Would you put all of it down to a communication breakdown?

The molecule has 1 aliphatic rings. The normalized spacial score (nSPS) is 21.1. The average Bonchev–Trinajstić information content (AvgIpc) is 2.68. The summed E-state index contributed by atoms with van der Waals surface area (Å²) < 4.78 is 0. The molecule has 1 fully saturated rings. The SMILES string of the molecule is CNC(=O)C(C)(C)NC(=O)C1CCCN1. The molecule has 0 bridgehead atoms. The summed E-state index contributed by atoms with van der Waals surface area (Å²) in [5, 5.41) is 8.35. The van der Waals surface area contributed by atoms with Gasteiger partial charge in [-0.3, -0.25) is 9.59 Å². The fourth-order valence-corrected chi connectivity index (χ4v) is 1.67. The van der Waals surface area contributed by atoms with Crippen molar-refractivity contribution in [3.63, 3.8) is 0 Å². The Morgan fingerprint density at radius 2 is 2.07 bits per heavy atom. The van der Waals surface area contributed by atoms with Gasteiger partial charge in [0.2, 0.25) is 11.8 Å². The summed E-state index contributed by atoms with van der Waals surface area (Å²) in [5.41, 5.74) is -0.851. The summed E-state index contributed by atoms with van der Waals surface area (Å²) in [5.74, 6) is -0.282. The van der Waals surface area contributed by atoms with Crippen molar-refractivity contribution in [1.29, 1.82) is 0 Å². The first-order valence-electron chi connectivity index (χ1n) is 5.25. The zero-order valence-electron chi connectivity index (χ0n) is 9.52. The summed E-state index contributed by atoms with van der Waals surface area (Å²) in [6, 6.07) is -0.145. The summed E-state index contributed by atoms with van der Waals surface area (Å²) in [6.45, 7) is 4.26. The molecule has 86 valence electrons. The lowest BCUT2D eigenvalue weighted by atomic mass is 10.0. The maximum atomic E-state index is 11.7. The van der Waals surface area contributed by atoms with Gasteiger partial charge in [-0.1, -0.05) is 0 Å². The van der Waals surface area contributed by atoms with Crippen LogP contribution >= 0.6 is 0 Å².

If it was something to do with on-field, it would have come out very differently. Things I was upset about was off the field. I was upset about the way I was dealt with. I was upset about the way I was made to feel. And the fact that you're trying to - at that stage, whatever's upset you, . personal things is not the right thing. If you're at the top in management, most important in today's world people understand the role of a coach and how important it is to take everybody along with you. Everybody comes from different backgrounds, different regions from India. At that level it is more of man management. you should know which player is important for you and which player has to be tagged along. I think that, you know, if it was more about the sport it wouldn't have hurt me so much, A lot of people don't know that as a vice-captain there was time when I sat out. I would be glad if there was somebody doing a better job than me. But only to make one sit out you promote somebody who's not even opening these days. After that series, that player is not even in the contention for top order [slot]. So I can sense that it was more so to show [me] my place. I have not really understood what made them feel that way or what has conspired for them to behave in such manner to me. When I have not done anything like that when I was at the helm of things. Because I believe at the end of the day you need to keep your team very happy. Everybody comes there to perform and everybody works hard. Abusing power is the worst thing. Power is such that today it's with you, tomorrow it will be with me. you never know. You're doing something just because you have the power to do it then it's very sad for the sport and you're setting a very bad example.